Lee Valley Tools    Woodworking Newsletter
   Vol. 4, Issue 6
   July 2010
   Featured Patents

Star Tool Co. Marking Gauge

Star Tool Co. Marking Gauge

For some, the mention of Fibonacci may evoke a picture of a new gourmet pizza, a plate of exotic Mediterranean food or a high-powered racing vehicle. However, what Fibonacci is best known for is the number sequence that bears his name. It runs 0, 1, 1, 2, 3, 5, 8, 13, et cetera, with each number the sum of the two preceding numbers. When these are plotted as increasing distances from the origin, they form a spiral. In nature an example of it is the nautilus shell.

What does this have to do with the tool shown below? Wessel Brodhead of Meadville, Pennsylvania, may have found that spiral his inspiration for the shape of the locking mechanism in his carpenter's gauge or maybe he simply had a personal revelation. Who knows?

Spiral-shaped locking mechanism   Close-up of brass fittings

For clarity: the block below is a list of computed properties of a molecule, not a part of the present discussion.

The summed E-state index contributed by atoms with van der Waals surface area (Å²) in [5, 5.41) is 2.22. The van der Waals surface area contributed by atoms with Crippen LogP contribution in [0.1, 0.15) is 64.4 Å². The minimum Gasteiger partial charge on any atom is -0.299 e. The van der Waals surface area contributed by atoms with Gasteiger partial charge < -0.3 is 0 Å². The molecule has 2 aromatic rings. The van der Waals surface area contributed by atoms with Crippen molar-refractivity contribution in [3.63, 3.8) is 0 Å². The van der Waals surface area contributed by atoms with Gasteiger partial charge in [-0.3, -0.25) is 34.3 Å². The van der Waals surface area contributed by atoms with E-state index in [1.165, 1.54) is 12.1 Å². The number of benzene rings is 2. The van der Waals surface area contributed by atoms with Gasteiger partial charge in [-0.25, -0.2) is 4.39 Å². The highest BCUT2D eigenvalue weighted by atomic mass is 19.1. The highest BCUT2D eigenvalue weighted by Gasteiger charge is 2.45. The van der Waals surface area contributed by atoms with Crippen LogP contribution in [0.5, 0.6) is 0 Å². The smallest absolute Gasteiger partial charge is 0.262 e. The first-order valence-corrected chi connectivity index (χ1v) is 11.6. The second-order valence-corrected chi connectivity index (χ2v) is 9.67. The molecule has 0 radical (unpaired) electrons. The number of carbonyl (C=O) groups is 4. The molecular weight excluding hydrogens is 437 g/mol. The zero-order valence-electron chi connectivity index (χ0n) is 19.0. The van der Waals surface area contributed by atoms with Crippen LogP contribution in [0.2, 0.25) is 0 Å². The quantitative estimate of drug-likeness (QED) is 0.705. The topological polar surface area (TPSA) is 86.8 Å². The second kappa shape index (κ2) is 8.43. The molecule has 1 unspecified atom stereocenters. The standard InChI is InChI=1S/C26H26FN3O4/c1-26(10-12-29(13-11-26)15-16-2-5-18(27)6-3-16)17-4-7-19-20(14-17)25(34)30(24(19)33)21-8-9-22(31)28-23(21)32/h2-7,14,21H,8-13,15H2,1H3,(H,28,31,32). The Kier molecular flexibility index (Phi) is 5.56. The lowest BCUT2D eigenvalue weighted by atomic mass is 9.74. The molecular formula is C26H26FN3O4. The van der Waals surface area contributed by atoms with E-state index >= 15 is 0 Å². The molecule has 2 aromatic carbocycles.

Spiral-shaped locking mechanism   Close-up of brass fittings

On April 21, 1868, he applied for patent #76,884 for his invention. The patent description is extremely brief and, unlike other marking devices of the time, it did not use a wedge or screw in the gauge's adjustment. The mechanism, or lack thereof, is described as an elliptical or cam-shaped rod meshed with a corresponding hole in a headpiece. Simply twisting the two pieces together caused a firm and secure lock. And unlike most patents employing proprietary processes, Brodhead actually described his gauge's construction method in the patent papers.
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